I was born and raised in the small fishing community of Branch. My older sister, Jean and I advanced from childhood to adolescence in the late 50s and early 60s.
Like all teenage girls, we were interested in high heels, perfume and new hairstyles. Our little hamlet possessed no makeup counters nor beauty parlours. Thus, our attempts at beautification were left to our own devices.
Our high heels and simple cosmetics came from the Eaton’s or Simpson-Sears’ catalogue. Our hairdos, however, were a bit more time consuming and complicated.
Jean’s hair was as straight as a whip while I was cursed with kinky, hard-to-handle curls. Somewhere we had purchased a few dozen gigantic wire rollers which were fastened to the hair with plastic picks. Jean put these mammoth curlers in her hair to curl it while I used them in an attempt to straighten mine. Off to bed we would go with nylon scarves tied around the irritating spirals. Sleeping with this extra mechanism attached to our crowns was no easy task. However, as most teenagers are accustomed to doing, we managed, not only to sleep soundly, but to over sleep on many mornings.
Sometimes, when my efforts to beautify my wiry locks did not succeed, I had to depend on Jean to press my hair on a board with a red-hot iron. Needless to say, this was often an unsettling experience, but when we are young, we are game for anything. I guess some of the discomforts I now feel on my scalp are scars from long ago follies.
I distinctly recall one fine summer’s evening when we had our hair styles completed and our makeup in place. Dressed in our best duds, we were gallivanting proudly down our lane en route to one of our teenage get-togethers. I am sure we were feeling gratified by our previous three or four hours’ work. We were almost safely down the lane when we spotted our neighbour Dermot. He was sitting on an upturned bucket busily attending to his evening chore of milking one of his father’s cows. His friendly smile and his cheery voice enticed us to pause for some pleasant chatter. This gesture of familiarity was our undoing.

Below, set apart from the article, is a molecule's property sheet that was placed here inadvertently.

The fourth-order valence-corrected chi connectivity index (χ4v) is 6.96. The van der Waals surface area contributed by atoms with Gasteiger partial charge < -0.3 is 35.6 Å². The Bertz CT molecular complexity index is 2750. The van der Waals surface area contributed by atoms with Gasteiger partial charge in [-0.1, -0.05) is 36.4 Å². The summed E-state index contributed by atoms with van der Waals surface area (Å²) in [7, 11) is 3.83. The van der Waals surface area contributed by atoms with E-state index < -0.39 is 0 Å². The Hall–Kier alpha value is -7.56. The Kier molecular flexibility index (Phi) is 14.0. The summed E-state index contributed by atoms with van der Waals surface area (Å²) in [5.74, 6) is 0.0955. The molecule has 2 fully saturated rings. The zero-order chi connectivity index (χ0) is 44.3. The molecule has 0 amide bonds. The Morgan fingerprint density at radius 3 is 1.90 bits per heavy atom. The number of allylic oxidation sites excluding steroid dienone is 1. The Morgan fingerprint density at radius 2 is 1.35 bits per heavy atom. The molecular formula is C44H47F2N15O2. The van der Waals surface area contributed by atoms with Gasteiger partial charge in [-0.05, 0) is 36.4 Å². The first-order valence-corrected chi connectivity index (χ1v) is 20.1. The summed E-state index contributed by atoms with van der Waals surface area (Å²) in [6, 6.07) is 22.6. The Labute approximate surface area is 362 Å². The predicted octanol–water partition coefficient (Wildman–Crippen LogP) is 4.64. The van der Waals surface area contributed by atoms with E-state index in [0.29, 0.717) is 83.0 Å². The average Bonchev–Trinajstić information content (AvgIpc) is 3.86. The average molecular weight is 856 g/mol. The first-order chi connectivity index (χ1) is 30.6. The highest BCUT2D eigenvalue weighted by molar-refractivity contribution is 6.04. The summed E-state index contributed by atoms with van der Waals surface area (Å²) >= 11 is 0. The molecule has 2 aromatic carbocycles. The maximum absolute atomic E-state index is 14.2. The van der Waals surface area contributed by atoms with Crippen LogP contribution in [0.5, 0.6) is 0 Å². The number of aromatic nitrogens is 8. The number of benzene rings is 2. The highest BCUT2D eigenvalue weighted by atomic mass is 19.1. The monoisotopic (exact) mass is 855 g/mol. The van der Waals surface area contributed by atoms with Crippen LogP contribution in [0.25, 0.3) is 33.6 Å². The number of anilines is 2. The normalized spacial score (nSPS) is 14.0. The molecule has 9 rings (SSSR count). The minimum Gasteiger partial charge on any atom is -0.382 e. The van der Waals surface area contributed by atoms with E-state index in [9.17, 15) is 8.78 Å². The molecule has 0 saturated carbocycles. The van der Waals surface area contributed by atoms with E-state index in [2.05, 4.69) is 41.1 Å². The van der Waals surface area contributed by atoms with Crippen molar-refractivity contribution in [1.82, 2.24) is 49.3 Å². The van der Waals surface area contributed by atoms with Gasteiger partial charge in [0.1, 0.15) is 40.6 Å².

Before we could jump out of the line of fire, our impish friend had squirted a heavy spray of the healthy white liquid directly at our ill-fated hairdos. A flood of milk made quick work of our many hours’ laboor, as warm droplets trickled down our faces and necks. Poor Bossy looked at us apologetically as our devilish pal ran away with his pail of milk. I can still hear his shouts of laughter as he retreated.
Today, I laugh to myself when I picture the two of us standing in the lane, dressed to kill, spitting out milk, using a few mild expletives, with heads of hair that resembled wet mops. I am certain we did not continue to our evening sojourn. Later, we must have spent hours planning ways to get even. However, I am sure we did not get our revenge because the wily Dermot was always too smart for us. Later, in life, this lad used his smarts to become a wonderful educator and a fine adult.
— Marina Power Gambin was born and raised in her beloved Branch, St. Mary’s Bay. She is a retired teacher who lives in Placentia where she taught for almost three decades. She can be reached at firstname.lastname@example.org